My Life With Bob by Pamela Paul

The first book I grabbed from my Christmas haul was, as I predicted in a previous post, My Life With Bob by Pamela Paul (2017), which my parents got me and which was one of the really difficult-to-resist books under Project 24. It was every bit as good as I’d hoped, though not quite in the same way, and I wanted to make sure I reviewed it before New Year in case it ends up on my Best Books of 2017 list. I haven’t decided the list yet…

The ‘Bob’ of Paul’s title is a book of books – that is, the list of books Paul reads, which she starts as an earnest teenager in high school. It has been filled in over 28 years, taking her up to her current life – as the editor of the New York Times Book Review, living with her husband and children in New York. And it is the thread which is drawn through this book – which is somewhere between an autobiography and a book about reading. (It’s also a lovely book – not just this fun cover, but it has deckled edges. Mmmmmm.)

I have kept a list of the books I’ve read since 2002, when I was 16. I write it in the back of each diary, and then (once the year is over) I also write them alphabetically by author in a set of notebooks designed for the purpose. Suffice to say, I’m not baffled by Paul’s desire to keep a list of her books, but apparently some people have been:

Though I’d never shown him to anyone, I’d told a few people about Bob in the past. This turned out to be a dicey proposition. Not everyone loved my Book of Books. “Tallying up books like the ticking off of accomplishments,” one boyfriend said accusingly, as if I’d admitted to quantifying parental love or indexing my inner beauty. “Hurry up, go note it in Bob,” he’d gibe every time I close a book, as if the act of recording invalidated the entire experience. Were the books truly being read for their own sake or in pursuit of some goal that sullied the entire enterprise?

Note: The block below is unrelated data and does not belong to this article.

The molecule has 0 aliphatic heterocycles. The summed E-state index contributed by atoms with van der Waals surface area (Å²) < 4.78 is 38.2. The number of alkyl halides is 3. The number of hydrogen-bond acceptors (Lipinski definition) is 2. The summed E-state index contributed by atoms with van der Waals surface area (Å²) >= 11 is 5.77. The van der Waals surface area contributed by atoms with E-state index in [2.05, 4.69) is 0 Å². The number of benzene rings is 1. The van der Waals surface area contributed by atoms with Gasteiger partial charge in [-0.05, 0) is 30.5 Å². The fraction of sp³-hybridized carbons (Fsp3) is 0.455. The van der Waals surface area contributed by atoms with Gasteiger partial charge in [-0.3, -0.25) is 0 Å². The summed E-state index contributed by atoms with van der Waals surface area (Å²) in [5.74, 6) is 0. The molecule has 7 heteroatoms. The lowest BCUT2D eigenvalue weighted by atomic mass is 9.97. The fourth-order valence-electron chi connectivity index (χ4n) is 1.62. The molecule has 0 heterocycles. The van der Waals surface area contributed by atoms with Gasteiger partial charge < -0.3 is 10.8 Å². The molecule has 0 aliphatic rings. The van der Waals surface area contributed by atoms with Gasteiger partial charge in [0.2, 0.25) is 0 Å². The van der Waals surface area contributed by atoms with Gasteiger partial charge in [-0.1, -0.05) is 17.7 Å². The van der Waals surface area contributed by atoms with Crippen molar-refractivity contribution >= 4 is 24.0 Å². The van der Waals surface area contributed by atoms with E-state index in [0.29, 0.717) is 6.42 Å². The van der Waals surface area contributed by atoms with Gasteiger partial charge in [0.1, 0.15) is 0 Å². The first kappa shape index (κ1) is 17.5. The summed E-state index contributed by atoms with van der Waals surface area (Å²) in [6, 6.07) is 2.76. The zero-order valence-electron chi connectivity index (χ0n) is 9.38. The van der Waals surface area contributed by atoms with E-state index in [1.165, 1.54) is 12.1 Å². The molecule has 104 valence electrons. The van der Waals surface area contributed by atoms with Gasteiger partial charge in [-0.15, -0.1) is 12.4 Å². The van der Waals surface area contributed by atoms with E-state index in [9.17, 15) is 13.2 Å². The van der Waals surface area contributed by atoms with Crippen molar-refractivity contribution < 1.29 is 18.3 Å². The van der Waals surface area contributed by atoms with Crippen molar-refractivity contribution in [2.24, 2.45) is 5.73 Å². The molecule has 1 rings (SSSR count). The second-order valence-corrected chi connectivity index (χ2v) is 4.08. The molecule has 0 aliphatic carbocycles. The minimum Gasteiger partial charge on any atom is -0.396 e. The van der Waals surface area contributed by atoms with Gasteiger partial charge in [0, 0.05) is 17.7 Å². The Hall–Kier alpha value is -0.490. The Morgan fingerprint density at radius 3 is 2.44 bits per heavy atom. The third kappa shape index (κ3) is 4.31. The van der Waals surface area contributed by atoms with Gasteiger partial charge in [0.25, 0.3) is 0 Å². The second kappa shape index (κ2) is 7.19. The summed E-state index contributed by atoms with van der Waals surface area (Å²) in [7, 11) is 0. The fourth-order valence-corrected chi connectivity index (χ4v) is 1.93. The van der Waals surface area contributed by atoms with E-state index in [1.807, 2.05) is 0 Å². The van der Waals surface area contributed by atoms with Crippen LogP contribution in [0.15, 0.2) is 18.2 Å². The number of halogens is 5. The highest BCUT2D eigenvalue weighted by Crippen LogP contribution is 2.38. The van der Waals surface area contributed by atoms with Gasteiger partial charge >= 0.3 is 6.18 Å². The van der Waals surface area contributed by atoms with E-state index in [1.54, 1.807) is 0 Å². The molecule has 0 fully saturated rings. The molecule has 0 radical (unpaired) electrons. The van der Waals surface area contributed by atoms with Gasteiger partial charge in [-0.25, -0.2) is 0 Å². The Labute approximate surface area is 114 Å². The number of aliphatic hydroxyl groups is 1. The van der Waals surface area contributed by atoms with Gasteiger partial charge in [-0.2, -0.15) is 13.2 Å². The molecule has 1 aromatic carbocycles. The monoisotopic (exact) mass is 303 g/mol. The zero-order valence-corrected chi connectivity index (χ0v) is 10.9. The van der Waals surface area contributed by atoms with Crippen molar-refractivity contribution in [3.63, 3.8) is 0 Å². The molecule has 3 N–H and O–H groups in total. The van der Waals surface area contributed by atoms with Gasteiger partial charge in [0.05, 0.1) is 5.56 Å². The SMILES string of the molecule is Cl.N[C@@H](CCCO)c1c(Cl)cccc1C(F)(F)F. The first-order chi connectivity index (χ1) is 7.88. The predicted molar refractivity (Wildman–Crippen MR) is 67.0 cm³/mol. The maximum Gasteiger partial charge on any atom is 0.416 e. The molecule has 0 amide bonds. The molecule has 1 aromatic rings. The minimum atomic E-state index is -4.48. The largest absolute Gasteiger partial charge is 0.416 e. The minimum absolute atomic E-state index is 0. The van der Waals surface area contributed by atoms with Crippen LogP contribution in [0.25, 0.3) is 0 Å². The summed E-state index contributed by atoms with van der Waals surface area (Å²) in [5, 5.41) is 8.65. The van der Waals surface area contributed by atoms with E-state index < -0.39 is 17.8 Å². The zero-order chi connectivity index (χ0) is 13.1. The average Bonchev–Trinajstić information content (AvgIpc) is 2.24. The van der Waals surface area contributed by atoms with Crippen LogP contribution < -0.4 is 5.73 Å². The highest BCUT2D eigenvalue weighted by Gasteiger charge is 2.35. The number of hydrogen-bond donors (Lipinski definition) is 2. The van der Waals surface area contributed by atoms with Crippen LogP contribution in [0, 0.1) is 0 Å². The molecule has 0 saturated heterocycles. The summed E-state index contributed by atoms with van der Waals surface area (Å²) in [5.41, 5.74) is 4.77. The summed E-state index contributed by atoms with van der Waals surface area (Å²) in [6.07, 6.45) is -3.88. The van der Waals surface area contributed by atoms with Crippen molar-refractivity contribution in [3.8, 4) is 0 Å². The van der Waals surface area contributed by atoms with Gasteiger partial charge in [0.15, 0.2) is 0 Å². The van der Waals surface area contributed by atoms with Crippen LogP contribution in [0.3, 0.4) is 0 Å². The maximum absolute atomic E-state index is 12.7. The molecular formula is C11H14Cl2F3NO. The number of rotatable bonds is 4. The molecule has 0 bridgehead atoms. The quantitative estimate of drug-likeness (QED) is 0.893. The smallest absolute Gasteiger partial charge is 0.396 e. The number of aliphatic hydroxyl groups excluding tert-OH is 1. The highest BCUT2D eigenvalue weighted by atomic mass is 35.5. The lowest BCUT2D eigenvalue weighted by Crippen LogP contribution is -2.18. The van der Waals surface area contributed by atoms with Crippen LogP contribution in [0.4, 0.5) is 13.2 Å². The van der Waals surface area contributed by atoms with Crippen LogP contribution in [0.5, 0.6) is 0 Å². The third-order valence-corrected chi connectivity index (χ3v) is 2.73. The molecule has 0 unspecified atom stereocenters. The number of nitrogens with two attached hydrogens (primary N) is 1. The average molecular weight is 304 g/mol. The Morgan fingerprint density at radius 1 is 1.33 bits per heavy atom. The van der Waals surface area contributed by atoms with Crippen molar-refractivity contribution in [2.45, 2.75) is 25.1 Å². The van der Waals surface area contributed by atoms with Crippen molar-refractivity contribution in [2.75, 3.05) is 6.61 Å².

“What does this tell you if you don’t remember anything about the books themselves?” another beau asked, suggesting an expanded Bob with a page for my impressions of each book in its stead. This Bigger Bob lasted for two books, the relationship not much longer. “You’re not seriously going to allow books on tape, are you?” wondered a third, scornfully. Competition, jealousy, misunderstandings, risk. Perhaps it wasn’t worth the bother.

How many of you keep lists of the books you read? I rather suspect it’s nearly all of you – because the sort of person who writes or reads a book blog isn’t likely to let that sort of information just disappear. Honestly, I’m more shocked that people recklessly finish a book and don’t make a note of it anywhere. Crazy.

I’ve read quite a lot of books about reading – it’s probably my favourite genre – but I’ve read one or two recently that only tread the surface; that either are a bit facile about how books can affect a person, or that act as though reading were their discovery entirely. Paul writes perfectly about reading. She understands that books are not an adjunct to a life, or solely an entertainment activity. The identity of ‘reader’ is all-consuming; books surround and define us, accompany and sate us, reward and disappoint us. The reading life lives parallel with our ‘real’ life, but the two overlap and inform one another – indeed, they become inseparable. And from an early age, picking books from her local library, Paul sees this.